“O procrastinating one, who thinketh not of the coming of death,
Devoting thyself to the useless doings of this life,
Improvident art thou in dissipating thy great opportunity;
Mistaken, indeed, will thy purpose be now if thou returnest
empty-handed (without having written) from this life:
Since the Holy Dharma (writing) is known to be thy true need,
Wilt thou not devote thyself to the Holy Dharma (writing)
~ The Tibetan Book of the Dead (parentheses mine)
Procrastination is one of the enduring challenges of human experience and behavior. It is viewed in American culture as a moral failing and is often equated with sloth, one of the seven deadly sins. Writers who procrastinate may castigate themselves for being “lazy,” but that label is misleading. Laziness implies a degree of contented relaxation that rarely applies to writers. The procrastination state is typically very dynamic and uncomfortable on the inside, even if nothing is happening on the outside.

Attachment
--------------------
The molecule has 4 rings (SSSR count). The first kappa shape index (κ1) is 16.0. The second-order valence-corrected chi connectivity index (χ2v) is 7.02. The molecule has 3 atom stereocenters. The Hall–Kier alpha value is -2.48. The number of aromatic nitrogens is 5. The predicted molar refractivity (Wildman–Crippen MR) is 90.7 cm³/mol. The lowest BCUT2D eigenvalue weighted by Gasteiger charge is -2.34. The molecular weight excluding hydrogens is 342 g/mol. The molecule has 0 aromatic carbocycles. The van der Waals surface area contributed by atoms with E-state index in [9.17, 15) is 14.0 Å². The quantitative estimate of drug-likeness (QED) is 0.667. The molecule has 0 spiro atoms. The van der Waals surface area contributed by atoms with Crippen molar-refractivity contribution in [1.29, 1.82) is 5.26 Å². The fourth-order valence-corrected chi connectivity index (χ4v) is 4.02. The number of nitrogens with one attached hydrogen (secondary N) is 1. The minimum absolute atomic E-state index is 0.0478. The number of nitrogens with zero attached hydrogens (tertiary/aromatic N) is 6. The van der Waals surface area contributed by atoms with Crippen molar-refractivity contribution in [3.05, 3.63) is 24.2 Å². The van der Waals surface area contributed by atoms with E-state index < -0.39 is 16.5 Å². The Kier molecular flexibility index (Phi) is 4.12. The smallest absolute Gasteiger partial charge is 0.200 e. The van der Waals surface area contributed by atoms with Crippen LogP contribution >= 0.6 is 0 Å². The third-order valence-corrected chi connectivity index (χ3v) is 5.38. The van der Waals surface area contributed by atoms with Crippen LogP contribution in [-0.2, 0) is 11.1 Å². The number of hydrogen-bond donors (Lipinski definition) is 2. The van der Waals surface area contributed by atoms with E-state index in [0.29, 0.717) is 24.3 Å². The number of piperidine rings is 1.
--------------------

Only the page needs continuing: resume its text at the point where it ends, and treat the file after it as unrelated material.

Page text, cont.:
It is useful to imagine that you have more than one “will” controlling the decisions you make, and that some of these “wills” have their own agendas that are at odds with the writing goals you have set. The other wills need to be acknowledged and contended with thoughtfully and skillfully. They are not stupid and in fact have made a career out of gaining control and outsmarting other intentions that might lead to discomfort.
We can view such psychological mechanisms as self-protection programs that have become too effective. That is because we have reinforced them continually over the years. We feel victimized and powerless because we don’t see that we are also the perpetrator.
If you are aware of your resistance as it occurs in the moment, you have the option of choosing to write in spite of it. This is easier said than done, and we never succeed 100 percent of the time, but every tiny victory serves to slow the cycle.
Begin with small steps that are only mildly uncomfortable, because feelings of anxiety, overwhelm, resentment, and dread are more likely to be activated if our goals and expectations are too ambitious. The best way to break the cycle at any point is to go ahead and write a little bit every day, even if some inner voice is screaming at you to pop a beer and turn on the TV. This takes some effort, but afterward you will feel good knowing that you have established some control over the process.
The effort is worth it, because who wants to “dissipate their great opportunity?”